by Steven Ertelt
January 30, 2008
Tallahassee, FL (LifeNews.com) — Former mayor Rudy Giuliani will likely drop out of the Republican race and his exit will prove again that the Republican Party is pro-life and rejects presidential candidates who support abortion. Giuliani is expected to vacate the race Wednesday and throw his support to John McCain, who won the Florida primary Tuesday night.
Asked if he planned to leave the race, Giuliani said following the Florida vote that he would be heading to California, the site of the next presidential debate, and wouldn’t expand on his intentions.
However, in his remarks to his supporters after the results were known made it appear that Giuliani would not continue on to the Super Tuesday contests on February 5.
The responsibility of leadership doesn’t end with a single campaign, it goes on and you continue to fight for it, Giuliani said.
Giuliani was perceived as the front-runner for much of the campaign only because of his high name identification. But LifeNews.com predicted in early December that Giuliani would not win the Republican nomination because of his long-standing pro-abortion views.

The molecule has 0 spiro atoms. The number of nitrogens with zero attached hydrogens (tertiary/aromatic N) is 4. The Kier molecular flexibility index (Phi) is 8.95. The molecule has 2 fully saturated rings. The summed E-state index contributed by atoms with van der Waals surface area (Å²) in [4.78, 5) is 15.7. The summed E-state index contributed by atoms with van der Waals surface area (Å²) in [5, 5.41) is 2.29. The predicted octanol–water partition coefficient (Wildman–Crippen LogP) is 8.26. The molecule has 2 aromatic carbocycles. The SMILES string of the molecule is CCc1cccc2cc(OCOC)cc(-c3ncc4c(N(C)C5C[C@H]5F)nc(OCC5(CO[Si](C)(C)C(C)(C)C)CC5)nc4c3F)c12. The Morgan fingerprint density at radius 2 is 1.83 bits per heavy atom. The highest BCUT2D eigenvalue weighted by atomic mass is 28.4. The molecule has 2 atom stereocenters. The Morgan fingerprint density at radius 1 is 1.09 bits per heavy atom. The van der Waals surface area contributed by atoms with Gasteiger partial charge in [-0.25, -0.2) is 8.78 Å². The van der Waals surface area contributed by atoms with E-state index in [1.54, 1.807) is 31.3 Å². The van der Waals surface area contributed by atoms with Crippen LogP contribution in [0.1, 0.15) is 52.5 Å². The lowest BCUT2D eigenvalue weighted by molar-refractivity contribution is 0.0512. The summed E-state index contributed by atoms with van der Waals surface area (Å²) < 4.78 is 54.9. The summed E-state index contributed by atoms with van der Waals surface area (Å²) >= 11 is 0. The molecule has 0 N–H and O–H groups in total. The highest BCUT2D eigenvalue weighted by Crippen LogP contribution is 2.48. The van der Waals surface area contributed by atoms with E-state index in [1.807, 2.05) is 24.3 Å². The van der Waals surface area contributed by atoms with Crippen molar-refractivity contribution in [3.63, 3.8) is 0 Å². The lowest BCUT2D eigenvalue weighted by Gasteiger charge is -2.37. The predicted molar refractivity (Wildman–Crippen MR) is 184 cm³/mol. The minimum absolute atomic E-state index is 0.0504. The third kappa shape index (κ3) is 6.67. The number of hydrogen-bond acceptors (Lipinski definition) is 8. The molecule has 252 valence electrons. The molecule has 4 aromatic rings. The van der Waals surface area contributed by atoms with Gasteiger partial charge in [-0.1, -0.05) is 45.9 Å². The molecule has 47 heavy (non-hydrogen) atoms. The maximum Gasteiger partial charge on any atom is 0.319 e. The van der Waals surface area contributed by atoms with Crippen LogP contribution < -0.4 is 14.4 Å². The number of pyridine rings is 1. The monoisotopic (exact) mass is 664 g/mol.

Rudy Giuliani is going against the grain in trying to capture the Republican nod while laying out a position solidly in favor of legalized abortion, LifeNews.com said at the time.
It’s doubtful he would stay in until Florida but he will be history after the Sunshine State votes, LifeNews.com predicted at the time. By the time Super Tuesday voters have a chance to have their say, Giuliani will almost undoubtedly be on the ballot in name only and abortion advocates will have to wait at least four more years to try to take over the Republican Party.
Once voters began to analyze the position of the candidates, Giulianis campaign tanked.
Giulianis defeats started in Iowa, where 75 percent of the Republican Party takes a pro-life position and continued on to Florida.
While Giuliani hoped to make a last stand in the Sunshine State and use it to catapult himself back into the presidential race, the majority of Republican voters there say they are pro-life and they punished Giuliani for his old views in favor of partial-birth abortions and taxpayer-funded abortions.
Even in New Hampshire, where voters are more supportive of abortion than those in most other states, Giuliani was an also-ran and failed to resonate.